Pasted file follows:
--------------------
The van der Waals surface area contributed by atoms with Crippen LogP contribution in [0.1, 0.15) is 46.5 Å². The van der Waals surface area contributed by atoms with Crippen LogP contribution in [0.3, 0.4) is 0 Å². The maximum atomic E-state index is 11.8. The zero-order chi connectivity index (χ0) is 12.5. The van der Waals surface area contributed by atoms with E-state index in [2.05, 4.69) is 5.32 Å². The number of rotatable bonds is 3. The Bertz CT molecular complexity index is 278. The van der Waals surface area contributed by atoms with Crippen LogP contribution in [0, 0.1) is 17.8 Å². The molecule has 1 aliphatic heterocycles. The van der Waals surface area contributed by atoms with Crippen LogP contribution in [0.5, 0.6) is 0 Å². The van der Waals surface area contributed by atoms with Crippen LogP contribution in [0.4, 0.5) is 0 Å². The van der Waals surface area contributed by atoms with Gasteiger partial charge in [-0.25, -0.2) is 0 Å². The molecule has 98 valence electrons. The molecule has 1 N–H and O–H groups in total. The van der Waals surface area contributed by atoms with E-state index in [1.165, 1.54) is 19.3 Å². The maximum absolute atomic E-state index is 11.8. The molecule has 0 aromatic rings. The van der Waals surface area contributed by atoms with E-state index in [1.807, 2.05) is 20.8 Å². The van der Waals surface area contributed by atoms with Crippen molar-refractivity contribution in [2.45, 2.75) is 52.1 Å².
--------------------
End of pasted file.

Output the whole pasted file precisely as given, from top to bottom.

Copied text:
The van der Waals surface area contributed by atoms with Crippen LogP contribution in [0.1, 0.15) is 46.5 Å². The van der Waals surface area contributed by atoms with Crippen LogP contribution in [0.3, 0.4) is 0 Å². The maximum atomic E-state index is 11.8. The zero-order chi connectivity index (χ0) is 12.5. The van der Waals surface area contributed by atoms with E-state index in [2.05, 4.69) is 5.32 Å². The number of rotatable bonds is 3. The Bertz CT molecular complexity index is 278. The van der Waals surface area contributed by atoms with Crippen LogP contribution in [0, 0.1) is 17.8 Å². The molecule has 1 aliphatic heterocycles. The van der Waals surface area contributed by atoms with Crippen LogP contribution in [0.5, 0.6) is 0 Å². The van der Waals surface area contributed by atoms with Crippen LogP contribution in [0.4, 0.5) is 0 Å². The van der Waals surface area contributed by atoms with Gasteiger partial charge in [-0.25, -0.2) is 0 Å². The molecule has 98 valence electrons. The molecule has 1 N–H and O–H groups in total. The van der Waals surface area contributed by atoms with E-state index in [1.165, 1.54) is 19.3 Å². The maximum absolute atomic E-state index is 11.8. The molecule has 0 aromatic rings. The van der Waals surface area contributed by atoms with E-state index in [1.807, 2.05) is 20.8 Å². The van der Waals surface area contributed by atoms with Crippen molar-refractivity contribution in [2.45, 2.75) is 52.1 Å².